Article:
Area teenagers looking to save time and money on their college education, or just get a taste of college life, have been accruing credit hours this summer through MWCC’s Upward Bound Math and Science program and other dual enrollment opportunities offered through the college’s Division of Access and Transition.
This summer, MWCC offered 11 college courses for North Central Massachusetts teenagers. Veronica Guay, Director of Dual Enrollment, worked with Angele Goss, Director of the UBMS program, college administrators and others to expand opportunities for teenagers to earn college credits and remain engaged in academic studies throughout the summer. The dual enrollment courses were offered to teens for $30 through a grant from a U.S. Department of Education. During the summer, more than 150 students from throughout the region enrolled in one or more courses, including English Composition, Algebra, Human Biology, Introduction to Sociology, Introduction to Psychology, Psychology of Self, First Year Seminar and transitional courses in math, English and reading.
The courses help provide teens with a “tool kit” of college skills, Guay said. In addition to tackling the course content, the students are being prepped for college life by learning how to read a syllabus, use the Blackboard online learning system to supplement their coursework, and master other skills to succeed. In addition, the courses help them retain knowledge during the summer months before returning to school in September, she said.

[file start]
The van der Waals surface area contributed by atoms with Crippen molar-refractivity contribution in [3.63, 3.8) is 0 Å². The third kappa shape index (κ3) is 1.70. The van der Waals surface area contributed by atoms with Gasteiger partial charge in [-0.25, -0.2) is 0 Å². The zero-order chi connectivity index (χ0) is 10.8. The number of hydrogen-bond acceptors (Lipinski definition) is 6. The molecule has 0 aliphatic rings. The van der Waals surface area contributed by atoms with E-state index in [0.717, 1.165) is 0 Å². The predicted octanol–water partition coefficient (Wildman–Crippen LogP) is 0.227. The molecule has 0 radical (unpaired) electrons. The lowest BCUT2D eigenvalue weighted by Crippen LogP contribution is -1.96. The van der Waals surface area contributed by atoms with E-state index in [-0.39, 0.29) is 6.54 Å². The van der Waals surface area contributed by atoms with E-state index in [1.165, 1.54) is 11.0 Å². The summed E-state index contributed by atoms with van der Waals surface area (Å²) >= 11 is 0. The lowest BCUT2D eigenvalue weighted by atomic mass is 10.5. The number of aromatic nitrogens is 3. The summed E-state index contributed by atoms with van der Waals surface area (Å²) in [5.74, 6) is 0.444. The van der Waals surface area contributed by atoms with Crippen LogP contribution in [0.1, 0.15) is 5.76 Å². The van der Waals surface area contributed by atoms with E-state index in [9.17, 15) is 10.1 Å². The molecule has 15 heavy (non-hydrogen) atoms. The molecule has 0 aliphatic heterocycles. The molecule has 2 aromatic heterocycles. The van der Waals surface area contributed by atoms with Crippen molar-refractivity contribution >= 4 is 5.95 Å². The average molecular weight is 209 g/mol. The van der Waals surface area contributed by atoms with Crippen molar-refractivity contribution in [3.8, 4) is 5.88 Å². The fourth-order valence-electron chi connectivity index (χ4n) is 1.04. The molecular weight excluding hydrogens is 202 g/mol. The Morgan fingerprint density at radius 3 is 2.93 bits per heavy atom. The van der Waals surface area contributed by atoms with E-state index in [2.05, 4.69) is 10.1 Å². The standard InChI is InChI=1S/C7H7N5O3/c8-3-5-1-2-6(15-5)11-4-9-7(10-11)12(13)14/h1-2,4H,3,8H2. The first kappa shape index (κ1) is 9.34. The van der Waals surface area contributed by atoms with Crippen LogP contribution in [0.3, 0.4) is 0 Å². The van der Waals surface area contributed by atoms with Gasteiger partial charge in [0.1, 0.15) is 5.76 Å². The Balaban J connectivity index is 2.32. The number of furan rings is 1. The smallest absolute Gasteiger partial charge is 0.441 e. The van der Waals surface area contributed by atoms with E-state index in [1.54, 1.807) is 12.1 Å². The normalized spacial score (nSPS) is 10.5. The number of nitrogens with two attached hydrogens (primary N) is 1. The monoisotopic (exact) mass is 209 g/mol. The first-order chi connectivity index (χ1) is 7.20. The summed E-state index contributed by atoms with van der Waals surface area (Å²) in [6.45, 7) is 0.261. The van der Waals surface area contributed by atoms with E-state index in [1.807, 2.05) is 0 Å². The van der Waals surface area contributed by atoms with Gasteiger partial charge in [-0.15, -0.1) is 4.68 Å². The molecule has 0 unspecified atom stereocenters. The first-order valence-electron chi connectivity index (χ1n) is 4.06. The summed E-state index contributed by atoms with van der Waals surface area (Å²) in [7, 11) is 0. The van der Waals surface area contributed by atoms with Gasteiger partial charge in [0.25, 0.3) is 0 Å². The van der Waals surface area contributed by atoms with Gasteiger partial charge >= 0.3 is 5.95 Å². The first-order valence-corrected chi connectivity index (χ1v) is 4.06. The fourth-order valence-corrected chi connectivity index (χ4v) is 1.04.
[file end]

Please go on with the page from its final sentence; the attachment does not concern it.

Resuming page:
High school students in grades 9 through 12 from Gardner High School, Athol-Royalston High School, Murdock Middle/High School in Winchendon and Montachusett Regional Vocational Technical School in Fitchburg had the opportunity to further experience college life by moving into dormitories at Fitchburg State University as part of a six-week component of the year-round Upward Bound Math and Science program. The grant-funded UBMS program serves students who have an aptitude for math and science, are from first generation college families and/or are income eligible.
The students meet throughout the academic year on the Gardner campus for academic advising, counseling and mentoring, MCAS and SAT preparation, math and science research projects, financial aid and scholarship workshops, educational and cultural field trips. During the summer component, the students study math, biology, chemistry, robotics, English, computer science and other topics in the morning, participate in math and science research projects in the afternoon, then take part in recreational activities and study sessions.